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Boumediene v. Bush, 553 U.S. (2008)

 Procedural History:

A writ of habeas corpus submission made in a civilian court of the United States on behalf of Lakhdar Boumediene, a naturalized citizen of Bosnia and Herzegovina, held in military detention by the United States at the Guantanamo Bay detention camps


In the Authorization for Use of Military Force Congress empowered the President “to use all necessary and appropriate force against those . . . he determines planned, authorized, committed, or aided the terrorist attacks . . . on September 11, 2001.” In Hamdi v. Rumsfeld, five Justices recognized that detaining individuals captured while fighting against the United States in Afghanistan for the duration of that conflict was a fundamental and accepted incident to war. Thereafter, the Defense Department established Combatant Status Review Tribunals (CSRTs) to determine whether individuals detained at the U. S. Naval Station at Guantanamo Bay, Cuba, were “enemy combatants.” Petitioners are aliens detained at Guantanamo after being captured in Afghanistan or elsewhere abroad and designated enemy combatants by CSRTs. Denying membership in the al Qaeda terrorist network that carried out the September 11 attacks and the Taliban regime that supported al Qaeda, each petitioner sought a writ of habeas corpus in the District Court, which ordered the cases dismissed for lack of jurisdiction because Guantanamo is outside sovereign U. S. territory. The D. C. Circuit affirmed, but this Court reversed, holding that 28 U. S. C. §2241 extended statutory habeas jurisdiction to Guantanamo. Petitioners’ cases were then consolidated into two proceedings. In the first, the district judge granted the Government’s motion to dismiss, holding that the detainees had no rights that could be vindicated in a habeas action. In the second, the judge held that the detainees had due process rights.

 In 2006, Congress passed the Military Commissions Act of 2006 (MCA). The Act eliminates federal courts' jurisdiction to hear habeas applications from detainees who have been designated (according to procedures established in the Detainee Treatment Act of 2005) as enemy combatants. When the case was appealed to the D.C. Circuit for the second time, the detainees argued that the MCA did not apply to their petitions, and that if it did, it was unconstitutional under the Suspension Clause. The Suspension Clause reads: "The Privilege of the Writ of Habeas Corpus shall not be suspended, unless when in Cases of Rebellion or Invasion the public Safety may require it."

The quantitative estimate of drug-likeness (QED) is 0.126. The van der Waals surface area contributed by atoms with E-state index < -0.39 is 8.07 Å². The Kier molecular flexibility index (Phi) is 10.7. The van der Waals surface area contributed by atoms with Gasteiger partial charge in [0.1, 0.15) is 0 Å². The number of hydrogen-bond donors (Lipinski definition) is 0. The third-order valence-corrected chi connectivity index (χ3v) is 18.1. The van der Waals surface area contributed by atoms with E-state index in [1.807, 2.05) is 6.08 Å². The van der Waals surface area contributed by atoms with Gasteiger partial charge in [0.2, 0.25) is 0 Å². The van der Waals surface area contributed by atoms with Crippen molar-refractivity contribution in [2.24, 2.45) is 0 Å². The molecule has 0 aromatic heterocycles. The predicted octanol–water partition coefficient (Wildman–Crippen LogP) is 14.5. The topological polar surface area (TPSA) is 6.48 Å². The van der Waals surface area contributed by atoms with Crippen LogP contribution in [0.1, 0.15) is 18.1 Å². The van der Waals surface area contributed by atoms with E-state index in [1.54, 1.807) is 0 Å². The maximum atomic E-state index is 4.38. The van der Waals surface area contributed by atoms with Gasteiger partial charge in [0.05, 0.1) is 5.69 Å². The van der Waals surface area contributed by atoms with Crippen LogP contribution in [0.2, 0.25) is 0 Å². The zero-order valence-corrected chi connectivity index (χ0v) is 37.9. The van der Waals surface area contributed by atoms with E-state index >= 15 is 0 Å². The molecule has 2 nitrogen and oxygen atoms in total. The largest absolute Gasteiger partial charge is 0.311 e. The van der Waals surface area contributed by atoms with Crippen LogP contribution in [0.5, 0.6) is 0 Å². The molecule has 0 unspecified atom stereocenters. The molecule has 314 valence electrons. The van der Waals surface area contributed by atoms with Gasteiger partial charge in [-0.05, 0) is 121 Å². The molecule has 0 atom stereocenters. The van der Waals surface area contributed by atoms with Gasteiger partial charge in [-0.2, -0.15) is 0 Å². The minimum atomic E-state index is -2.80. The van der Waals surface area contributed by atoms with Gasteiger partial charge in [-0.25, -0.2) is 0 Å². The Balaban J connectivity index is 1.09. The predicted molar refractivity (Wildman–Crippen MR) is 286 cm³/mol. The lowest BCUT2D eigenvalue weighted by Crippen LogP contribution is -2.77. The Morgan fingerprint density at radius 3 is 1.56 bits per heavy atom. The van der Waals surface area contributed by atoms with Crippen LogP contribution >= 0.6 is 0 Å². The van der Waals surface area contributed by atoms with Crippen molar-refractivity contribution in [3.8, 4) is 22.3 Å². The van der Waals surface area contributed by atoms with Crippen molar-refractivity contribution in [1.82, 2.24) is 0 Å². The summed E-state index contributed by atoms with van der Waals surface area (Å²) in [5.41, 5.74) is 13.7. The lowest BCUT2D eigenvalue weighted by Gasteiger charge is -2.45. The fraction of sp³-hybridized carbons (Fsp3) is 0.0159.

The D.C. Circuit ruled in favor of the government on both points. It cited language in the MCA applying the law to "all cases, without exception" that pertain to aspects of detention. One of the purposes of the MCA, according to the Circuit Court, was to overrule the Supreme Court's opinion in Hamdan v. Rumsfeld, which had allowed petitions like Boumediene's to go forward. The D.C. Circuit held that the Suspension Clause only protects the writ of habeas corpus as it existed in 1789, and that the writ would not have been understood in 1789 to apply to an overseas military base leased from a foreign government. Constitutional rights do not apply to aliens outside of the United States, the court held, and the leased military base in Cuba does not qualify as inside the geographic borders of the U.S. In a rare reversal, the Supreme Court granted certiorari after initially denying review three months earlier.


1.                  Should the Military Commissions Act of 2006 be interpreted to strip federal courts of jurisdiction over habeas petitions filed by foreign citizens detained at the U.S. Naval Base at Guantanamo Bay, Cuba, and if so, is the Military Commissions Act of 2006 a violation of the Suspension Clause of the Constitution?

2.                  Are the detainees at Guantanamo Bay entitled to the protection of the 5th Amendment right not to be deprived of liberty without due process of law and of the Geneva Conventions, and can the detainees challenge the adequacy of judicial review provisions of the MCA before they have sought to invoke that review?


A 5 to 4 majority answered yes to each of these questions. The opinion stated that if the MCA is considered valid its legislative history requires that the detainees' cases be dismissed. However, the Court went on to state that because the procedures laid out in the Detainee Treatment Act are not adequate substitutes for the habeas writ, the MCA operates as an unconstitutional suspension of that writ. The detainees were not barred from seeking habeas or invoking the Suspension Clause merely because they had been designated as enemy combatants or held at Guantanamo Bay. The Court reversed the D.C. Circuit's ruling and found in favor of the detainees. Justice David H. Souter concurred in the judgment. Chief Justice John G. Roberts and Justice Antonin Scalia filed separate dissenting opinions.

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